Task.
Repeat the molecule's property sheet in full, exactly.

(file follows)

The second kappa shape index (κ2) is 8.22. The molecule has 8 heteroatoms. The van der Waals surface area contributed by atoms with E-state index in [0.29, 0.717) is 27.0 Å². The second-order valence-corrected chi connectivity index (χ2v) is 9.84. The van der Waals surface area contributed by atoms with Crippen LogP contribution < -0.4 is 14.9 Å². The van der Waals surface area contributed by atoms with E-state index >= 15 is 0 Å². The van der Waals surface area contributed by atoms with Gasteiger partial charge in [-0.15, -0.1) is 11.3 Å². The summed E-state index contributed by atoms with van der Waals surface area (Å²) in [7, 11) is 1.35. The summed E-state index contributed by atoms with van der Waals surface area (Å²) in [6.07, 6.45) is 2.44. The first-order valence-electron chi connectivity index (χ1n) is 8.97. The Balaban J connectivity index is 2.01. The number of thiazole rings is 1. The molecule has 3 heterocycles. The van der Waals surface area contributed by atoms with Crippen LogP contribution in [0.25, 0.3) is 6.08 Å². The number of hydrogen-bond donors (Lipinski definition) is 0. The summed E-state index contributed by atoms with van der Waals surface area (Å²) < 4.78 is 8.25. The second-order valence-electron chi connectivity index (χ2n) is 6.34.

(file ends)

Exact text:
The second kappa shape index (κ2) is 8.22. The molecule has 8 heteroatoms. The van der Waals surface area contributed by atoms with E-state index in [0.29, 0.717) is 27.0 Å². The second-order valence-corrected chi connectivity index (χ2v) is 9.84. The van der Waals surface area contributed by atoms with Crippen LogP contribution < -0.4 is 14.9 Å². The van der Waals surface area contributed by atoms with E-state index >= 15 is 0 Å². The van der Waals surface area contributed by atoms with Gasteiger partial charge in [-0.15, -0.1) is 11.3 Å². The summed E-state index contributed by atoms with van der Waals surface area (Å²) in [7, 11) is 1.35. The summed E-state index contributed by atoms with van der Waals surface area (Å²) in [6.07, 6.45) is 2.44. The first-order valence-electron chi connectivity index (χ1n) is 8.97. The Balaban J connectivity index is 2.01. The number of thiazole rings is 1. The molecule has 3 heterocycles. The van der Waals surface area contributed by atoms with Crippen LogP contribution in [0.25, 0.3) is 6.08 Å². The number of hydrogen-bond donors (Lipinski definition) is 0. The summed E-state index contributed by atoms with van der Waals surface area (Å²) < 4.78 is 8.25. The second-order valence-electron chi connectivity index (χ2n) is 6.34.